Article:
A 5* Occupational Health Report: Tips from an OH Physician
Tips from an Occupational Health Physician: How to Get the Best from an Occupational Health Report
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Tips from an Occupational Health Physician: How to Get the Best from an Occupational Health Report

An Occupational Health report allows us to make more informed decisions about a myriad of different people challenges. Often when instructing OH, the questions asked and the way that they are asked fall short of giving us the answers we need to make better decisions.

So, how can we get the best from a referral to occupational health, and a report that gives us the answers we need to take that next step in the process?

We spent some time with Occupational Health Physician, Mike Coolican of Willis Towers Watson, an accredited Specialist Occupational Health Physician with over 15 years’ experience,  to discuss everything from when and why you should obtain an OH report, what makes a great occupational health referral and what the assessment and reporting process looks like. Over to Mike and Stephen

What’s the difference between Occupational Health Advisors and Physicians?

Mike: Occupational Health Advisors (OHA) have nursing experience and have then undergone specialist training in occupational health, often to diploma level and sometimes degree level. They are known as either ‘specialist nurse practitioners’ or ‘senior specialist nurse practitioners’.

In general, both advisors and physicians do the same things; looking at the relationship between health and work. There are certainly a lot more OHAs than Occupational Health Physicians (OHPs), so the vast majority of cases are seen by OHA’s, but there are certain cases that tend to be seen by Physicians, and they tend to be cases that are more complex in nature: and that can be either complex in terms of medical conditions, if there’s very complex work issues or legal implications involved, for example where a more robust report from an Occupational Physician is potentially more defensible in an employment tribunal.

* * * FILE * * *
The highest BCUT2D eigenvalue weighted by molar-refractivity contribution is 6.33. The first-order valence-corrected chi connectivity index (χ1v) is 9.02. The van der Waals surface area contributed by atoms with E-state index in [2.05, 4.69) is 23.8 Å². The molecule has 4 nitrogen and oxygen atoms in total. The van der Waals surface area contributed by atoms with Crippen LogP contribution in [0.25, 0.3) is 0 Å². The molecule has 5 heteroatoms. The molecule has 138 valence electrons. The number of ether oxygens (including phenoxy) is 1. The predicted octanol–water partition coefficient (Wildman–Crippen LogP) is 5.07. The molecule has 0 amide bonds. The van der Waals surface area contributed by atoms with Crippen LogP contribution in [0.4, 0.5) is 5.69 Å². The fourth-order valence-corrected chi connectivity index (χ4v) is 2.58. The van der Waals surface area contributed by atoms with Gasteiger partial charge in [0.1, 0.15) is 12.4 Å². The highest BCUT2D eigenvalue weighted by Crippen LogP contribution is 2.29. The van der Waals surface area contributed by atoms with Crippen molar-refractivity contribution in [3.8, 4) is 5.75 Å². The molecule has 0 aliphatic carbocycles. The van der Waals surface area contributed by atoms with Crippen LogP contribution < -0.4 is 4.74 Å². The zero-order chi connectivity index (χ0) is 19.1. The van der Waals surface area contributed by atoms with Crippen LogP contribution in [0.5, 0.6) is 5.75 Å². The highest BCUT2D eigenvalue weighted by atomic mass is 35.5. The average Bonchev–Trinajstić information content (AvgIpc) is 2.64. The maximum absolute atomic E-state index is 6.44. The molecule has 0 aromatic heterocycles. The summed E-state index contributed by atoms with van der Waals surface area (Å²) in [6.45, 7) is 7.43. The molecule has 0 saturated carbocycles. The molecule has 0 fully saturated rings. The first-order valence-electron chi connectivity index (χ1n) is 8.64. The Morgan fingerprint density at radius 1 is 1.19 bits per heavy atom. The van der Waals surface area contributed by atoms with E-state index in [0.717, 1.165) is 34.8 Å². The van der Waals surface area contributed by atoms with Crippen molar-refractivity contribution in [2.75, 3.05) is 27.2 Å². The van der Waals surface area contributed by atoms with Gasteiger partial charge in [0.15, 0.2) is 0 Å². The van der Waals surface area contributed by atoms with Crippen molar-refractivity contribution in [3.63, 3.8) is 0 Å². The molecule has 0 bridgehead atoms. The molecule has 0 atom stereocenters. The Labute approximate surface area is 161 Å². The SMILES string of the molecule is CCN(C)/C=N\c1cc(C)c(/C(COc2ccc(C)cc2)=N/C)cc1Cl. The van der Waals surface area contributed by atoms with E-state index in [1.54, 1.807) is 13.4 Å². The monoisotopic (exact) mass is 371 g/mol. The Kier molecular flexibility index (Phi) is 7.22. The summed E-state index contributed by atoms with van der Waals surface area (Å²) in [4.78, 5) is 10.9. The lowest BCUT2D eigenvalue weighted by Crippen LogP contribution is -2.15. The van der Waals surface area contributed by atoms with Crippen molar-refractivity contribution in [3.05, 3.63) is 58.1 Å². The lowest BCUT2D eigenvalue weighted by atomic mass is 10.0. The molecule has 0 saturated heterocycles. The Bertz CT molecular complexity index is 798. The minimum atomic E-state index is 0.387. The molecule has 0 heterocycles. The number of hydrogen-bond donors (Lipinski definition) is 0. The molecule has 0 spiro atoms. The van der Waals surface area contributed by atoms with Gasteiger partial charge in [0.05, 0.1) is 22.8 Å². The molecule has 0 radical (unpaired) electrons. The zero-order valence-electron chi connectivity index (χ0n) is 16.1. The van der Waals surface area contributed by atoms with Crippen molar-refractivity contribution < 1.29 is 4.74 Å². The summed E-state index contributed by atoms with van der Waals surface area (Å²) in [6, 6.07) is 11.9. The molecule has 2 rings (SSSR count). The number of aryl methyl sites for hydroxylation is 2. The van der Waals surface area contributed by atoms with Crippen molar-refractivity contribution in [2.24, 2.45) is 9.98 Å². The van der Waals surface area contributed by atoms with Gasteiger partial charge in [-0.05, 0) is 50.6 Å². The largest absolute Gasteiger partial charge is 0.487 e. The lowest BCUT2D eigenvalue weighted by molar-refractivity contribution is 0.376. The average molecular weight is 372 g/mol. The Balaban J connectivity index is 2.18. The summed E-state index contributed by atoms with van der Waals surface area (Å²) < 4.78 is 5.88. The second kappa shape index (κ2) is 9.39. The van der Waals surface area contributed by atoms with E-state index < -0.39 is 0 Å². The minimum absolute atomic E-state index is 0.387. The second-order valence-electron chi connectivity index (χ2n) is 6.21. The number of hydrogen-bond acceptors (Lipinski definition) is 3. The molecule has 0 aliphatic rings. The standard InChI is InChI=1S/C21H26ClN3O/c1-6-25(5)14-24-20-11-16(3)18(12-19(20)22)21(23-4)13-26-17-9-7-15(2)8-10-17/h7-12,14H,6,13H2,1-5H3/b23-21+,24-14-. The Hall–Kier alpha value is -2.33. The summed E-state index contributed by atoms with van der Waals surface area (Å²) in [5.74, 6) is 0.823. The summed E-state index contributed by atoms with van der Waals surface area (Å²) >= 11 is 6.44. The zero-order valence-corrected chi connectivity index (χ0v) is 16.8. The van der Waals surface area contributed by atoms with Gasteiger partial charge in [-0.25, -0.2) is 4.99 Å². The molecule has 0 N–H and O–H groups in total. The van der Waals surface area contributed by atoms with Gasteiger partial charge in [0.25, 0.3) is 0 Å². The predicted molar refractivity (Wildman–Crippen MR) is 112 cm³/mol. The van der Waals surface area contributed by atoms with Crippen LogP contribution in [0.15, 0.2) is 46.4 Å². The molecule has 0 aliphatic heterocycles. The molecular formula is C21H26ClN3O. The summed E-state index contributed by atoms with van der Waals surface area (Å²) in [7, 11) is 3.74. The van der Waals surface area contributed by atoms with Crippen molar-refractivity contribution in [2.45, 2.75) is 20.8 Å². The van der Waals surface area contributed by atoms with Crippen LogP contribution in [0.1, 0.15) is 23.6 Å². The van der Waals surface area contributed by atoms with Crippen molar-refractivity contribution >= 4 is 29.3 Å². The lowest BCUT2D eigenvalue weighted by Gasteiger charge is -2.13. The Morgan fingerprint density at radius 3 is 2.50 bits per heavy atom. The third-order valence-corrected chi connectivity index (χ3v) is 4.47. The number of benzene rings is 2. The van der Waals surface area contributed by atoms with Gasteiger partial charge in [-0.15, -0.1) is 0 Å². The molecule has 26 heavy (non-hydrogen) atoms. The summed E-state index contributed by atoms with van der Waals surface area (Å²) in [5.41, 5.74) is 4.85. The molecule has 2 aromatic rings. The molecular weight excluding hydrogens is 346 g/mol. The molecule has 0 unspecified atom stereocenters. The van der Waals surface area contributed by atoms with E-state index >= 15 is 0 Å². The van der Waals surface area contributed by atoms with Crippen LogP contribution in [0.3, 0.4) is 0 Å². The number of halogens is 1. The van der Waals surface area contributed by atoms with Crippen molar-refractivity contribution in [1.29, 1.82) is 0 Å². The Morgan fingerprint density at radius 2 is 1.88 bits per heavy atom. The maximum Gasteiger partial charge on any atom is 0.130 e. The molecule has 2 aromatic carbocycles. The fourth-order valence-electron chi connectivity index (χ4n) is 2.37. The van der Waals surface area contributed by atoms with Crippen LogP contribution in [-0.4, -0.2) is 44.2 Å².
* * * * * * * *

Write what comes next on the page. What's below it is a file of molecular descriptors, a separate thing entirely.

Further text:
Sometimes, certain cases are mandated to be seen by an Occupational Physician. So for example, if there is a suspicion that work related ill health is present, so ‘hand arm vibration’ for instance, that can only be diagnosed by an Occupational Physician. So that case would then get escalated up to us.

Stephen: Generally at Vista we find there is a frustration from those that instruct that they are looking for a diagnosis. Are we right in saying that isn’t usually your remit?

Mike: Yes. I mean, we can diagnose. As doctors, we can say “look, I think that a certain condition may be present” but we would then tend to refer back to the General Practitioner because if someone has got an undiagnosed condition, they would need to see their own GP or be referred to a specialist.

And I see that as our role as OHPs, we look at:

  • Are there unmet treatment needs?
  • Are there unmet assessment needs?
  • Is there potentially a condition here that hasn’t been diagnosed yet?

So we might suspect that is the case, and refer to that in a report, but the actual diagnosis does need to come from their GP or appropriate hospital specialist.